Among the platforms being tested for a BioHub is a porous, sponge-like material approximately the size of a quarter that is compatible with the human body. Islet cells are gently seeded on this protective platform, allowing cells to nestle within the individual pores. Researchers are also testing the use of more natural containers, such as a patient's own vein, that can be tied off to create a "venous sac" complete with its own pre-existing vascular supply. In addition to housing transplanted insulin-producing cells, a BioHub will also allow scientists to improve upon Mother Nature perhaps by enhancing the immediate transplant environment with additional oxygen, specific types of "helper" cells or other agents to promote the cells' long-term survival and function. Additionally, a BioHub platform can be used to house not just islets, but any future insulin-producing cell type that scientists create.

"The development of a mini organ would mimic the native pancreas and restore the natural metabolic function of insulin release in immediate response to blood sugar levels-something currently unavailable to patients with diabetes," said Jay Skyler, M.D., deputy director of clinical research and academic programs at the DRI.

"If we can identify an optimal place within the body to place a BioHub, then I believe this disease is totally reversible, which has been the DRI's ultimate goal since our inception," adds Luca Inverardi, M.D., deputy director of translational research.

The components that comprise the BioHub are in various stages of development and testing, with pre-clinical trials currently underway. Research on the DRI BioHub platform is supported through numerous sources, including but not limited to the Diabetes Research Institute Foundation, JDRF, The Leona M. and Harry B. Helmsley Charitable Trust, National Institutes of Health, NIH Small Business Innovation Research (SBIR), University of Miami, pharmaceutical companies, both foreign and domestic, and additional corporate and philanthropic partners. For more information on the development of the BioHub, visit www.DiabetesResearch.org/BioHub.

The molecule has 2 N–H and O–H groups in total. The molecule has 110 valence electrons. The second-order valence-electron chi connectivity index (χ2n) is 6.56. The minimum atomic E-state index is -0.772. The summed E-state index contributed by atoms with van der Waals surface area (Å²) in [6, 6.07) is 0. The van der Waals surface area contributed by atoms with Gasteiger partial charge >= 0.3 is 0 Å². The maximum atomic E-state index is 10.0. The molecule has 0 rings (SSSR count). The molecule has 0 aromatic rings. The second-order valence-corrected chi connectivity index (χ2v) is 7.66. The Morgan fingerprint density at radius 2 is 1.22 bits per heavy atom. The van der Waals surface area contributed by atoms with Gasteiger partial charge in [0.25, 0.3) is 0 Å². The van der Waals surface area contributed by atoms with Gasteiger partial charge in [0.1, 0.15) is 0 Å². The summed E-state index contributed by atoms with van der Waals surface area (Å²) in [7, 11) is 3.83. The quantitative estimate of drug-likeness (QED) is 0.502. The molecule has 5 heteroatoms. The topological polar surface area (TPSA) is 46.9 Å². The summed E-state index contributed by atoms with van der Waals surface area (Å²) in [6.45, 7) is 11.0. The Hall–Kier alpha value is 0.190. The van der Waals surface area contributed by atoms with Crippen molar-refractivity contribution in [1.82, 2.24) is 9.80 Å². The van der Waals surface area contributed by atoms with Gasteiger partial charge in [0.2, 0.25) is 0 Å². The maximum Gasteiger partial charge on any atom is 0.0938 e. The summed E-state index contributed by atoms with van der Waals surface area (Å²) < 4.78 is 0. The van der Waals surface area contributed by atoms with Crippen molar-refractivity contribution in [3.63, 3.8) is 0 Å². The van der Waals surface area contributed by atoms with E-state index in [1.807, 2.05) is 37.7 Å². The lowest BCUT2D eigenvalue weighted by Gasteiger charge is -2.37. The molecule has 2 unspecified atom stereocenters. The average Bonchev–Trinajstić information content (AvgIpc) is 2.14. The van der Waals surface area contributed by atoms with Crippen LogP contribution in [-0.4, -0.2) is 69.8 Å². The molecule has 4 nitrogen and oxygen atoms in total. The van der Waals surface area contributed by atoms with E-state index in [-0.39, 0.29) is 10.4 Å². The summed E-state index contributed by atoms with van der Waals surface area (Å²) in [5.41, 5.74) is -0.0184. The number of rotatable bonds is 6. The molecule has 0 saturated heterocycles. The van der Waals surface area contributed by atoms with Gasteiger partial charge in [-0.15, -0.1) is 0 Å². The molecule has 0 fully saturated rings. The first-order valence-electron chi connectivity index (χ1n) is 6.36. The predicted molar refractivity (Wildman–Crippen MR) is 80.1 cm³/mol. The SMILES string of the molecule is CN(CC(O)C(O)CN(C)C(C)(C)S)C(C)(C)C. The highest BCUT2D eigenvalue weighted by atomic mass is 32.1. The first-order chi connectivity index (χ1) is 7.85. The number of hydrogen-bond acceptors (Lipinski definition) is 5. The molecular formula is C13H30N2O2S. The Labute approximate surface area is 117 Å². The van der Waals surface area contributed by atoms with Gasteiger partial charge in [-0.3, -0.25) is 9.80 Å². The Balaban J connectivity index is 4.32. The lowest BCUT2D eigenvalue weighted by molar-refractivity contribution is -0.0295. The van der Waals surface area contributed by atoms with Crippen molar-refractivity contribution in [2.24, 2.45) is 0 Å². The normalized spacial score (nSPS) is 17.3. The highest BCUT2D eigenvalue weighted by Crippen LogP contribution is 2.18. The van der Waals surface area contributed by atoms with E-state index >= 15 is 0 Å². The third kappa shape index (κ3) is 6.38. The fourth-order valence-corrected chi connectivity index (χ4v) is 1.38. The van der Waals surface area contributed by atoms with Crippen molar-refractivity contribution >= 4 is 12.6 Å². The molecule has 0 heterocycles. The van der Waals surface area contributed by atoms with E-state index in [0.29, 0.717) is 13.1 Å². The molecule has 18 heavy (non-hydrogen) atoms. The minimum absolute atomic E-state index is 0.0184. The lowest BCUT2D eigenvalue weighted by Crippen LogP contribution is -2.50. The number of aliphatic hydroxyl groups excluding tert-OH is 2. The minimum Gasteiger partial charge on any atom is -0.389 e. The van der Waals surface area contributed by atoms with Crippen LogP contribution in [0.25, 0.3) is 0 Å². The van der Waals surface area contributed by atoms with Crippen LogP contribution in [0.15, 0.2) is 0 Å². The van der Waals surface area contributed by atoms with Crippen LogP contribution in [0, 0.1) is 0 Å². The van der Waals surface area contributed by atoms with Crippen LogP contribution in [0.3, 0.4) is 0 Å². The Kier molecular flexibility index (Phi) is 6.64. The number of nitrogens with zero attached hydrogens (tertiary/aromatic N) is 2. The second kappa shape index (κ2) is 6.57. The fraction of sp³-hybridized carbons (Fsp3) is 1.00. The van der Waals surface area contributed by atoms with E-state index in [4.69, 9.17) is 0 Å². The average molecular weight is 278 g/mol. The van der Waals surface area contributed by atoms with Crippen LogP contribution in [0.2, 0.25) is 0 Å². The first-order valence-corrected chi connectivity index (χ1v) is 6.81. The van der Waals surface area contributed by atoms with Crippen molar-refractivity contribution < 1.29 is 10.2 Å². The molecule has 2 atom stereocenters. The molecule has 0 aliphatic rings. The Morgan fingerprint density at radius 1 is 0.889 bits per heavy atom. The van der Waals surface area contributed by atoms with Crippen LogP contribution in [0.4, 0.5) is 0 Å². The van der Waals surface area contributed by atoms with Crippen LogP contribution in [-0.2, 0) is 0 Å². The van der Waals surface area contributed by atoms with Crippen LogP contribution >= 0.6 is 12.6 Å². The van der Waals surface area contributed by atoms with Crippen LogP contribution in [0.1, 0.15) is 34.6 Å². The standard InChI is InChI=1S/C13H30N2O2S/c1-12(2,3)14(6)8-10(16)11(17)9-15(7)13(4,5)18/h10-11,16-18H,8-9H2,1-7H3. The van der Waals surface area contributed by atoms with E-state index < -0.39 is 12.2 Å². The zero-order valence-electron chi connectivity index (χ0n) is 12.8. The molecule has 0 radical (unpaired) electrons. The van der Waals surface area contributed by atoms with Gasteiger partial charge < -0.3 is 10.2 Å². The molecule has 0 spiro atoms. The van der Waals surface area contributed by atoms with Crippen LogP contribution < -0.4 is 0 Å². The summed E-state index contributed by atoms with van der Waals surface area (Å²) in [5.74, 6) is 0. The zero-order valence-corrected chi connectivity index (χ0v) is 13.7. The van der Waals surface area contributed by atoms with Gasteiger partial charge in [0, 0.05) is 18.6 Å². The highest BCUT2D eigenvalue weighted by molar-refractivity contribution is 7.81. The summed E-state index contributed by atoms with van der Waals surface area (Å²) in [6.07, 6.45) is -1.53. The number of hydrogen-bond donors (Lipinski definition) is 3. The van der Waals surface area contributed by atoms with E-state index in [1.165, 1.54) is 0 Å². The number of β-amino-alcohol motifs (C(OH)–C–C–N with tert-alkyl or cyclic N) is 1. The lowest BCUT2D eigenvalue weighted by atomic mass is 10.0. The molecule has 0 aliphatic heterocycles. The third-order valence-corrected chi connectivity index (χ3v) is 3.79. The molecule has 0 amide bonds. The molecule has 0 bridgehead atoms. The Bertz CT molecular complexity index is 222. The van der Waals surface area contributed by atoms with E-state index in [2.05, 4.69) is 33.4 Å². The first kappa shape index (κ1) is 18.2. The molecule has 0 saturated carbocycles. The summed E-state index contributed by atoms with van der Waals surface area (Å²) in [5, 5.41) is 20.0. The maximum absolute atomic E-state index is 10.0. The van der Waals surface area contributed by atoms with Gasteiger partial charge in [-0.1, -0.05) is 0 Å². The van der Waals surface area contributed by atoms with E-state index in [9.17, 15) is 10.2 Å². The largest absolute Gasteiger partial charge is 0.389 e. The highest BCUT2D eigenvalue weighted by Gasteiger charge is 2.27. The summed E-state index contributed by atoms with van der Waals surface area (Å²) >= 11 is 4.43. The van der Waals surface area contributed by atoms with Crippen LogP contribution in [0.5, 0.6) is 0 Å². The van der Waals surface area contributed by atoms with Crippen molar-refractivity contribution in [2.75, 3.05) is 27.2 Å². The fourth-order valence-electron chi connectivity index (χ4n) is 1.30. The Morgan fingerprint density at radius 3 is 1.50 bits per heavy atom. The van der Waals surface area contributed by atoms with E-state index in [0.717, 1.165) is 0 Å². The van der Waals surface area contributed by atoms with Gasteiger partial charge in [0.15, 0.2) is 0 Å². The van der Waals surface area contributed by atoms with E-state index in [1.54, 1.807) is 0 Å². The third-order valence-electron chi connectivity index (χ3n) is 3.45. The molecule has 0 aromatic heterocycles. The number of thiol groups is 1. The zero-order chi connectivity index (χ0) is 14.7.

About the Diabetes Research Institute
The Diabetes Research Institute leads the world in cure-focused research. As the largest and most comprehensive research center dedicated to curing diabetes, the DRI is aggressively working to shrink the timeline toward the discovery of a biological cure for this disease. 

The DRI has made significant contributions to the field of diabetes, pioneering many of the techniques used in diabetes centers around the world. Having already shown that diabetes can be reversed through islet transplantation, the DRI is building upon these promising outcomes by bridging cell-based therapies with emerging technologies. The DRI also collaborates with other leading researchers worldwide to develop and test new approaches to restore natural insulin production.

The Diabetes Research Institute was created for one reason – to cure diabetes – which is and will continue to be its singular focus until that goal is reached. For the millions of people affected by diabetes, the DRI is the best hope for a cure. For more information, visit DiabetesResearch.org

SOURCE Diabetes Research Institute Foundation